2014 URISA Exemplary Systems in Government (ESIG) Awards Program Opens

URISAThe Urban and Regional Information Systems Association (URISA) is accepting applications for its Exemplary Systems in Government (ESIG) Awards through April 11, 2014. The awards recognize exceptional achievements in the application of geospatial information technology that have improved the delivery and quality of government services. The award competition is open to all public agencies at the federal, state/provincial, regional and local levels.

Applications may be submitted in two categories, Single Process and Enterprise Systems:

  • SINGLE PROCESS SYSTEMS – Systems in this category are outstanding and working examples of applying information system technology to automate a specific SINGLE process or operation involving one department or sub-unit of an agency. The system application results in extended and/or improved government services that are more efficient and/or save money.
  • ENTERPRISE SYSTEMS – Systems in this category are outstanding and working examples of using information systems technology in a multi-department environment as part of an integrated process. These systems exemplify effective use of technology yielding widespread improvements in the process(es) and/or service(s) involved and/or cost savings to the organization.

Applications must be submitted by April 11, 2014.  Winners in each category will be recognized during GIS-Pro 2014: URISA’s 52nd Annual Conference, September 8-11, 2014 in New Orleans, Louisiana.

For more information or to review submissions from previous winning systems, visit http://www.urisa.org/awards/exemplary-systems-in-government/.

[Source: URISA news release]

Spatio-temporal Analysis on Enterovirus Cases through Integrated Surveillance in Taiwan

BMC Public HealthBMC Public Health, 2014 (14:11), Published 08 January 2014

By Ta-Chien Chan, Jing-Shiang Hwang, Rung-Hung Chen, Chwan-Chuen King, and Po-Huang Chiang

fig5

Spatio-temporal clusters of mild and severe EV cases from July 1999 to December 2008. Top: Severe EV cases aged from 0 to 14; Bottom: Mild EV cases from all ages.

Background
Severe epidemics of enterovirus have occurred frequently in Malaysia, Singapore, Taiwan, Cambodia, and China, involving cases of pulmonary edema, hemorrhage and encephalitis, and an effective vaccine has not been available. The specific aim of this study was to understand the epidemiological characteristics of mild and severe enterovirus cases through integrated surveillance data.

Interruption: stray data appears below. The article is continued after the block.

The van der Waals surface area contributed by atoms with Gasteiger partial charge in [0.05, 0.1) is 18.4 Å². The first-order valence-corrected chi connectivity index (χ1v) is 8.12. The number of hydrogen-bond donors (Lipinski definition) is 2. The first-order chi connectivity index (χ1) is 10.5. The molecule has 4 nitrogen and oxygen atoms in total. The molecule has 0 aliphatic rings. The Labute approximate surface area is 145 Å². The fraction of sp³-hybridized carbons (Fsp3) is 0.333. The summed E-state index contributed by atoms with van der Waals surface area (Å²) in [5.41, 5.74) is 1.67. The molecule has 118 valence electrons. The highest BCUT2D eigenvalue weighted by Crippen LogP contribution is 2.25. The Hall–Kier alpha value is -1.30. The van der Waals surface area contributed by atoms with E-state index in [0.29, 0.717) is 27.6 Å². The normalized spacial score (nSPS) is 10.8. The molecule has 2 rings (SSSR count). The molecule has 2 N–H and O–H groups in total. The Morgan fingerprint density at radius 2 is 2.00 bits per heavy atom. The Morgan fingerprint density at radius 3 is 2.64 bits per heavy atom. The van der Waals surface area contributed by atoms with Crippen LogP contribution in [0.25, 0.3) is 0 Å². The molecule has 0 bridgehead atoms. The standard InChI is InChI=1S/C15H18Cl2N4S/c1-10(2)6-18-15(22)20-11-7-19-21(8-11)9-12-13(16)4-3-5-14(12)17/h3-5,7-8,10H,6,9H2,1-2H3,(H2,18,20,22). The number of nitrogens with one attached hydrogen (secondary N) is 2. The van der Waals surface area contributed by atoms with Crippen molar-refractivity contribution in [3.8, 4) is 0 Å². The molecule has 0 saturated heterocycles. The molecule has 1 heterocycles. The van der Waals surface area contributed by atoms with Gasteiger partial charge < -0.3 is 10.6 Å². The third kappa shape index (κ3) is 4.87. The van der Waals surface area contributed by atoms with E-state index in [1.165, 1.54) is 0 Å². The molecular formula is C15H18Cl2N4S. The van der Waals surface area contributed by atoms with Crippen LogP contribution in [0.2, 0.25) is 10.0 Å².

Methods
All enterovirus cases in Taiwan over almost ten years from three main databases, including national notifiable diseases surveillance, sentinel physician surveillance and laboratory surveillance programs from July 1, 1999 to December 31, 2008 were analyzed. The Pearson’s correlation coefficient was applied for measuring the consistency of the trends in the cases between different surveillance systems. Cross correlation analysis in a time series model was applied for examining the capability to predict severe enterovirus infections. Poisson temporal, spatial and space-time scan statistics were used for identifying the most likely clusters of severe enterovirus outbreaks. The directional distribution method with two standard deviations of ellipse was applied to measure the size and the movement of the epidemic.

Results
The secular trend showed that the number of severe EV cases peaked in 2008, and the number of mild EV cases was significantly correlated with that of severe ones occurring in the same week [r = 0.553, p < 0.01]. These severe EV cases showed significantly higher association with the weekly positive isolation rates of EV-71 than the mild cases [severe: 0.498, p < 0.01 vs. mild: 0.278, p < 0.01]. In a time series model, the increase of mild EV cases was the significant predictor for the occurrence of severe EV cases. The directional distribution showed that both the mild and severe EV cases spread extensively during the peak. Before the detected spatio-temporal clusters in June 2008, the mild cases had begun to rise since May 2008, and the outbreak spread from south to north.

Conclusions
Local public health professionals can monitor the temporal and spatial trends plus spatio-temporal clusters and isolation rate of EV-71 in mild and severe EV cases in a community when virus transmission is high, to provide early warning signals and to prevent subsequent severe epidemics.